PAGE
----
A group of determined Boise State University MBA students is packing their bags and heading to Shanghai. The four entrepreneurs are competing for $1 million, hoping their business plan will change the world.
The challenge given for those competing for the Hult Prize - a global business competition for social entrepreneurs in partnership with the Clinton Global Initiative - was to come up with a solution to one of the world’s most dire issues: finding a way for people living in crowded urban places to double their income by 2022.
The group set their eyes on communities in Africa.
“We kept on seeing these women with huge basins of water carrying gallons and gallons of water on their head and realizing how inefficient that is,” MBA student Taylor Reed said. “It's not good for their productivity; it's not good for their health.”
The group then made a prototype, creating a cart to increase efficiency that's affordable and accessible to those working in third world countries. It can either be pulled by hand or towed by bike.
“If people could carry more, they'd have a greater opportunity to sell more, and therefore double their income,” MBA student Haley Schaefer said.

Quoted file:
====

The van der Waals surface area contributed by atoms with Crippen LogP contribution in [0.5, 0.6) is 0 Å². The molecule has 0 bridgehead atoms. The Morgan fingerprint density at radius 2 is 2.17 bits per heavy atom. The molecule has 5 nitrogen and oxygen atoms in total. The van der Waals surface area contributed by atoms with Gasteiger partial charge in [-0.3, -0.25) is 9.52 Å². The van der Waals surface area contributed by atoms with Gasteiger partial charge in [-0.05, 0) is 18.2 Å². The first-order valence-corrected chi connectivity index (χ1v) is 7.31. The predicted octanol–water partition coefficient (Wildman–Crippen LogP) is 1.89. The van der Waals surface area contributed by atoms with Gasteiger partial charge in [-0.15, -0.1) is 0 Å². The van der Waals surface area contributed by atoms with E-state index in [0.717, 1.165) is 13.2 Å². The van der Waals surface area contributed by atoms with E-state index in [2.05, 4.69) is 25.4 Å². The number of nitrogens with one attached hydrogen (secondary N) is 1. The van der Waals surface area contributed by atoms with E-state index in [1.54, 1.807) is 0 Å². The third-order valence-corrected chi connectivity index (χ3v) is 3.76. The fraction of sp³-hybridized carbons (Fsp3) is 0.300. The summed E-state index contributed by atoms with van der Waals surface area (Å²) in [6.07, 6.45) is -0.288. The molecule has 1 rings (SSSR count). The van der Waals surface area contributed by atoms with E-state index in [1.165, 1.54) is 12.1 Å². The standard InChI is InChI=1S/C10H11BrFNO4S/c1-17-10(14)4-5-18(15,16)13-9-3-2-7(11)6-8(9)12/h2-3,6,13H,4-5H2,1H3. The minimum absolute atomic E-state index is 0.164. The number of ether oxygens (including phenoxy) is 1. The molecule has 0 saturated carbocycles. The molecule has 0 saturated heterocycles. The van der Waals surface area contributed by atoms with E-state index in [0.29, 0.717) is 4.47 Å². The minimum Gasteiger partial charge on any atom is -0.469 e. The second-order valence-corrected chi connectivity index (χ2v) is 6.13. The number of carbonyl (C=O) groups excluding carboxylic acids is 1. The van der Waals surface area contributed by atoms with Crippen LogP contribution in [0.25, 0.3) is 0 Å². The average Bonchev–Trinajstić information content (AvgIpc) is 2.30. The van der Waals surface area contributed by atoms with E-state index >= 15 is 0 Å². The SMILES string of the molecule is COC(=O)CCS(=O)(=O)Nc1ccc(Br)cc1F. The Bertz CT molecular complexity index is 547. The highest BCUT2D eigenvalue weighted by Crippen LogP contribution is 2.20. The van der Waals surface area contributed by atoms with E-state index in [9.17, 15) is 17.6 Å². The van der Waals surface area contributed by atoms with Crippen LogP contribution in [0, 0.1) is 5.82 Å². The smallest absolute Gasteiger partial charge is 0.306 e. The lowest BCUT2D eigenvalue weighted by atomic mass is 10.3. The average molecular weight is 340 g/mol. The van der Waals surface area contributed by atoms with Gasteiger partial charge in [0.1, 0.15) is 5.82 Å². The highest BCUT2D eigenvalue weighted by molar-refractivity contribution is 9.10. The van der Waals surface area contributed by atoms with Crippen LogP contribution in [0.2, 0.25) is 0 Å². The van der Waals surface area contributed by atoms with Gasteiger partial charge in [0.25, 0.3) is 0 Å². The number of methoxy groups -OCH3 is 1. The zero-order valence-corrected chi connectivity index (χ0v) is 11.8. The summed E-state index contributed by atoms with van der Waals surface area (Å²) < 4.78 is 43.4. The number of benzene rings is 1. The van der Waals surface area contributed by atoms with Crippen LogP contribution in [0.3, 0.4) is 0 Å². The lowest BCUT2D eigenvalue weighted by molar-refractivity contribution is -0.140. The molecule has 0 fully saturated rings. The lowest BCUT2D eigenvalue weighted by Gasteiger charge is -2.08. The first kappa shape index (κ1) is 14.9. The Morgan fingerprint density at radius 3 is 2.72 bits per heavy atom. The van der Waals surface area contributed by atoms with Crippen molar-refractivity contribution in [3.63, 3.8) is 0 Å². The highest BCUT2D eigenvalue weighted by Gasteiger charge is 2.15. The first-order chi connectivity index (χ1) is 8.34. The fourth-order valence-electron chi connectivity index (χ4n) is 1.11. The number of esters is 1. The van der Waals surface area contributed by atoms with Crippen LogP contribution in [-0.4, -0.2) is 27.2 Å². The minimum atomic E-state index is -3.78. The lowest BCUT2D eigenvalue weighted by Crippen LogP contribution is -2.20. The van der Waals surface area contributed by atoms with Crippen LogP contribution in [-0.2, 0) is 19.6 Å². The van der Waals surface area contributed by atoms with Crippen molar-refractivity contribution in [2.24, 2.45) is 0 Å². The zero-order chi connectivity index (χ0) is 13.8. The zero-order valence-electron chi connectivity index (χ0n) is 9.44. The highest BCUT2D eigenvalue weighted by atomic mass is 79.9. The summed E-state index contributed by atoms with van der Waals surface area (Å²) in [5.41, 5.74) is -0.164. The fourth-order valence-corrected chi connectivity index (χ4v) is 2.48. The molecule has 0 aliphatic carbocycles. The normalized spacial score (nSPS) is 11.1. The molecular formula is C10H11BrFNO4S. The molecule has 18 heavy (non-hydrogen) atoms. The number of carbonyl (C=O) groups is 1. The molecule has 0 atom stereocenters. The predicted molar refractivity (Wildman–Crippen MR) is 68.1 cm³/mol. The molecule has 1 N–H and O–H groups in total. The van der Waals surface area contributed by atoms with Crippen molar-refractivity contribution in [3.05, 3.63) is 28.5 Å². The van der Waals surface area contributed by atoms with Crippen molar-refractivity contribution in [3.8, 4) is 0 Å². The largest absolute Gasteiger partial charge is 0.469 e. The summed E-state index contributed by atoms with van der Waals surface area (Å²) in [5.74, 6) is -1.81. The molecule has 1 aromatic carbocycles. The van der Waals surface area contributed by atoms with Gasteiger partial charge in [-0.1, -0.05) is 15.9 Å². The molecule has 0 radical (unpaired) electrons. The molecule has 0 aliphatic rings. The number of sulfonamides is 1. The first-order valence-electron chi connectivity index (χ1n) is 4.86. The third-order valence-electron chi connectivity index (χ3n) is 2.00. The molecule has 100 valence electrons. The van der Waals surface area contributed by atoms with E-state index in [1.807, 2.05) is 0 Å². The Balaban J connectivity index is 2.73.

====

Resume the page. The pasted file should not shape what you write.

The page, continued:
The students have created a business plan to pitch to the panel of judges, determining the ideal location to start wheeling out smart carts to be Sierra Leone.
“We feel that it's a prime location for having a pilot program because of their susceptibility to use carts and to use bikes and their progressive thinking,” MBA student Hannah Joy Coad said.
During their research and planning, the team took advantage of diverse cultures in Boise, reaching out to refugees in the Treasure Valley for input on social norms in other societies.
“We kind of shared with them our ideas and asked them, 'Is this a good idea? Is it a bad idea? Are we crazy? Is this viable?’” Reed said. “And the response we got was incredibly encouraging.”
The team of four comes from different educational backgrounds, using their experience in education, environmental health, biochemistry and international relations to create a model they think can change the world.
“If we only focus on profit-driven business and we don’t focus on those people living in crowded urban places, or those people who are at the bottom of the pyramid, we will not have the world we hope to have,” Connor Sheldon said. “So going into the future, this project I can see changing the world.”
The students leave for Shanghai Tuesday to compete against 50 other teams in front of a panel of judges.
If selected, the group will spend the summer in Boston working with experts and mentors, perfecting the idea to pitch in September to a global audience, social entrepreneurs and Bill Clinton.